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Deaf health worker breaks barriers for those with hearing loss

Deaf health worker breaks barriers for those with hearing loss

A health worker who helps people with hearing loss despite being Deaf herself, is offering advice on how to support people with hearing loss during Deaf Awareness Week (6-12 May).

Kayley Bone, who has had permanent hearing loss since childhood, is wife to a Deaf husband and a mother to a Deaf child, and despite her own challenges, chose a career in audiology to help others overcome the challenges of hearing loss.

Working in audiology at Basildon Hospital, part of Mid and South Essex NHS Foundation Trust, she finds it fulfilling to help patients, some of whom are colleagues, to rediscover their sense of hearing again.

Kayley said: “There is a lot of negative stigma and insensitivity towards people with hearing loss and my patients tell me that they appreciate having my perspective, and that it helps me empathise.

“Audiology is the ideal department for me as it is quiet, the whole team communicates well, and they are already Deaf aware. It would be amazing if more of our society were Deaf aware.”

Advocating for Deaf awareness, she shared some tips to make a conversation easy with someone with hearing loss:

  • Get their attention: get the attention of the person by calling their name before talking to them. They may be concentrating on listening to something else and may not be aware you are talking to them.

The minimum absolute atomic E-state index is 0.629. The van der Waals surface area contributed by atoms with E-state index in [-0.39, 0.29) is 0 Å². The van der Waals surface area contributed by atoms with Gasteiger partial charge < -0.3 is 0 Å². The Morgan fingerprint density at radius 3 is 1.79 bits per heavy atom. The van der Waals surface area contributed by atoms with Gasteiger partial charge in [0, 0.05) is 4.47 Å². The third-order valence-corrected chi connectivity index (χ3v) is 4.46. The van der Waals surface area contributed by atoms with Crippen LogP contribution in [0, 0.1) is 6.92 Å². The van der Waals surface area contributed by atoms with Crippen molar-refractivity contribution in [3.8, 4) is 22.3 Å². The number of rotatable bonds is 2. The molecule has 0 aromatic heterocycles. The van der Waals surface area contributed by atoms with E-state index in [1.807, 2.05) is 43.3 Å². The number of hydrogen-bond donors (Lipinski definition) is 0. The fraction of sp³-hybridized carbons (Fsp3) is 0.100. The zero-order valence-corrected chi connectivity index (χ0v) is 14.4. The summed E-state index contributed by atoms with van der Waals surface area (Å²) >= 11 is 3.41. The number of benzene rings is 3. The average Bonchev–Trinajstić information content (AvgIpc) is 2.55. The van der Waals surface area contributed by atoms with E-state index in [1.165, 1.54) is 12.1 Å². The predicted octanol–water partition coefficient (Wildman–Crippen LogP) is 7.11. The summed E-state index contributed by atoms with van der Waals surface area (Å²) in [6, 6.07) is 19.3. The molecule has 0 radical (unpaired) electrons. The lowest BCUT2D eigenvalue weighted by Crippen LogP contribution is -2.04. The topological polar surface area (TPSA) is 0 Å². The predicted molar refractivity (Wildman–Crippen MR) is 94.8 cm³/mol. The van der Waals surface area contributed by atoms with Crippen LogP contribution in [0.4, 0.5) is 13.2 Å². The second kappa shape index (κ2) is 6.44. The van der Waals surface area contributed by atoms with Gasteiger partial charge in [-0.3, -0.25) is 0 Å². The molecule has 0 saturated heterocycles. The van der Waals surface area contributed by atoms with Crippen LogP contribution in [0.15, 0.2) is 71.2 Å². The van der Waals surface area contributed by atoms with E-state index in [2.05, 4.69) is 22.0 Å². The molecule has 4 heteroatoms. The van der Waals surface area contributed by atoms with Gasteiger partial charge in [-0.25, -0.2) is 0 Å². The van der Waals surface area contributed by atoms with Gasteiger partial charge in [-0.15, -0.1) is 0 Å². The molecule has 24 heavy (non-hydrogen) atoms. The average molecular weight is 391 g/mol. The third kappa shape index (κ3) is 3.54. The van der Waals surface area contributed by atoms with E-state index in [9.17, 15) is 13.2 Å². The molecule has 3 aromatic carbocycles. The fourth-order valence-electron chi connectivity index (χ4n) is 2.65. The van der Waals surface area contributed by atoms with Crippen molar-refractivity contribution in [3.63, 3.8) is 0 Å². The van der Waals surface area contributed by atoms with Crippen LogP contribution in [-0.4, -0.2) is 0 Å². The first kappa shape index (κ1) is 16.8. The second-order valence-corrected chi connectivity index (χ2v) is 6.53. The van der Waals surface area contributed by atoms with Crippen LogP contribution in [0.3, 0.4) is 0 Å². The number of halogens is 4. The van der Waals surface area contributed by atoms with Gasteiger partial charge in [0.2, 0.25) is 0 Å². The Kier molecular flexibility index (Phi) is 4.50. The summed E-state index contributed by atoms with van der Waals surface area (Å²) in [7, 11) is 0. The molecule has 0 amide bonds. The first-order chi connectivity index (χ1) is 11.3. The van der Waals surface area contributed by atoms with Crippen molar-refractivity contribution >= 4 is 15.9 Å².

• Speak clearly, avoid shouting or over-exaggerating lip movements. Facing the person and not cover your mouth helps them understand better.
  • Be direct but sensitive: always ask the person how they want to be identified and how they prefer to communicate. Be direct and ask the necessary questions but ask them sensitively.
  • Ask them to repeat: If you’re not sure if a person has understood you, ask them to repeat what you said.
  • Rephrase: if you are asked to repeat yourself, try rephrasing and saying it in a different way.
  • Write it down: written information and documents can be helpful when you have hearing loss, as spoken information is difficult to retain.

Hearing loss currently affects one in five people, and it is expected to rise further over the next decade. More information about hearing loss and the audiology services at our hospitals is available on the Trust website.

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